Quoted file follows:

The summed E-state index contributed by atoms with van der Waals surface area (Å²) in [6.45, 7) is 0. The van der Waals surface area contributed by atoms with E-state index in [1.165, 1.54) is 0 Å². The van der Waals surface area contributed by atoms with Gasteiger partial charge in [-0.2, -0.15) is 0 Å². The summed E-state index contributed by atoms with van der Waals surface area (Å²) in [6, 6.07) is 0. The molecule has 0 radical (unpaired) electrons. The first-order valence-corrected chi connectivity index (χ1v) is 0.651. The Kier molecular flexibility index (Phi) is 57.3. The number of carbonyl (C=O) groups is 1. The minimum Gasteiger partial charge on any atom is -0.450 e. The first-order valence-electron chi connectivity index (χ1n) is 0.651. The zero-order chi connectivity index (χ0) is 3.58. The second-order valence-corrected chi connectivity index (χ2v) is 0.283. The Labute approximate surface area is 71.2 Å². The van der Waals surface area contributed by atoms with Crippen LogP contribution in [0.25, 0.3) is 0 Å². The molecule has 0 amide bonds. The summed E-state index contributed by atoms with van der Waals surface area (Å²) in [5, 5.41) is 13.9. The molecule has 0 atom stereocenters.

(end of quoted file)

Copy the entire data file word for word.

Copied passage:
The summed E-state index contributed by atoms with van der Waals surface area (Å²) in [6.45, 7) is 0. The van der Waals surface area contributed by atoms with E-state index in [1.165, 1.54) is 0 Å². The van der Waals surface area contributed by atoms with Gasteiger partial charge in [-0.2, -0.15) is 0 Å². The summed E-state index contributed by atoms with van der Waals surface area (Å²) in [6, 6.07) is 0. The molecule has 0 radical (unpaired) electrons. The first-order valence-corrected chi connectivity index (χ1v) is 0.651. The Kier molecular flexibility index (Phi) is 57.3. The number of carbonyl (C=O) groups is 1. The minimum Gasteiger partial charge on any atom is -0.450 e. The first-order valence-electron chi connectivity index (χ1n) is 0.651. The zero-order chi connectivity index (χ0) is 3.58. The second-order valence-corrected chi connectivity index (χ2v) is 0.283. The Labute approximate surface area is 71.2 Å². The van der Waals surface area contributed by atoms with Crippen LogP contribution in [0.25, 0.3) is 0 Å². The molecule has 0 amide bonds. The summed E-state index contributed by atoms with van der Waals surface area (Å²) in [5, 5.41) is 13.9. The molecule has 0 atom stereocenters.